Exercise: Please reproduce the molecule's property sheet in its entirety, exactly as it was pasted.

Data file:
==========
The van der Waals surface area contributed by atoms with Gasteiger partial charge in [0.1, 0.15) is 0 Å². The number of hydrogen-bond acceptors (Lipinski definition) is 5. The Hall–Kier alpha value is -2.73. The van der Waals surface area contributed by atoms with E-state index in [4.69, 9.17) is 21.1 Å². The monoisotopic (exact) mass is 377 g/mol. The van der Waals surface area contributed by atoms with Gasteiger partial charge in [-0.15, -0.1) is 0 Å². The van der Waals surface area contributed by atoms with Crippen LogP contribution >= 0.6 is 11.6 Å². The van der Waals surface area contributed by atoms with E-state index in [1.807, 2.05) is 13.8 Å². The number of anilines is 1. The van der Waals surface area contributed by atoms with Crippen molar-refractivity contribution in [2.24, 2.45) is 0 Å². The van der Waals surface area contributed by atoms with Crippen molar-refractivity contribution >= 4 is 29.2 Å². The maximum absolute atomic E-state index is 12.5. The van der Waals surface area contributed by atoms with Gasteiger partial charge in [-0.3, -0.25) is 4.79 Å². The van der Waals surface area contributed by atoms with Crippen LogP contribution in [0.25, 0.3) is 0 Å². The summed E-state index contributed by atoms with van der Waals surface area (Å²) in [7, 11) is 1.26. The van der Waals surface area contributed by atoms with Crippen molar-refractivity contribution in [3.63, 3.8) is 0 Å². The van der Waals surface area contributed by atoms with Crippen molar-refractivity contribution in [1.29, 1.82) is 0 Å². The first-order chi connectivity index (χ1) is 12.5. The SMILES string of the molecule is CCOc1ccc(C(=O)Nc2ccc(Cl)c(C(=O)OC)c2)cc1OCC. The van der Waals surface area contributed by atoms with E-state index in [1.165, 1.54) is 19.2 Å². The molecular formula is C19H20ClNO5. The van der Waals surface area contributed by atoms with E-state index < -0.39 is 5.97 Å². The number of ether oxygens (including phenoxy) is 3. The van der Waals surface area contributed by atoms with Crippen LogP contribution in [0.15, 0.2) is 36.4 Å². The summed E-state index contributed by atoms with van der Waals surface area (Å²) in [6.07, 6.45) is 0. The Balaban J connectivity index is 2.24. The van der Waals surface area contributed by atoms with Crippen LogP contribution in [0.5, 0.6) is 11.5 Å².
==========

The van der Waals surface area contributed by atoms with Gasteiger partial charge in [0.1, 0.15) is 0 Å². The number of hydrogen-bond acceptors (Lipinski definition) is 5. The Hall–Kier alpha value is -2.73. The van der Waals surface area contributed by atoms with E-state index in [4.69, 9.17) is 21.1 Å². The monoisotopic (exact) mass is 377 g/mol. The van der Waals surface area contributed by atoms with Gasteiger partial charge in [-0.15, -0.1) is 0 Å². The van der Waals surface area contributed by atoms with Crippen LogP contribution >= 0.6 is 11.6 Å². The van der Waals surface area contributed by atoms with E-state index in [1.807, 2.05) is 13.8 Å². The number of anilines is 1. The van der Waals surface area contributed by atoms with Crippen molar-refractivity contribution in [2.24, 2.45) is 0 Å². The van der Waals surface area contributed by atoms with Crippen molar-refractivity contribution >= 4 is 29.2 Å². The maximum absolute atomic E-state index is 12.5. The van der Waals surface area contributed by atoms with Gasteiger partial charge in [-0.3, -0.25) is 4.79 Å². The van der Waals surface area contributed by atoms with Crippen LogP contribution in [0.25, 0.3) is 0 Å². The summed E-state index contributed by atoms with van der Waals surface area (Å²) in [7, 11) is 1.26. The van der Waals surface area contributed by atoms with Crippen molar-refractivity contribution in [3.63, 3.8) is 0 Å². The van der Waals surface area contributed by atoms with Crippen molar-refractivity contribution in [1.29, 1.82) is 0 Å². The first-order chi connectivity index (χ1) is 12.5. The SMILES string of the molecule is CCOc1ccc(C(=O)Nc2ccc(Cl)c(C(=O)OC)c2)cc1OCC. The van der Waals surface area contributed by atoms with E-state index in [1.165, 1.54) is 19.2 Å². The molecular formula is C19H20ClNO5. The van der Waals surface area contributed by atoms with E-state index < -0.39 is 5.97 Å². The number of ether oxygens (including phenoxy) is 3. The van der Waals surface area contributed by atoms with Crippen LogP contribution in [0.15, 0.2) is 36.4 Å². The summed E-state index contributed by atoms with van der Waals surface area (Å²) in [6.07, 6.45) is 0. The Balaban J connectivity index is 2.24. The van der Waals surface area contributed by atoms with Crippen LogP contribution in [0.5, 0.6) is 11.5 Å².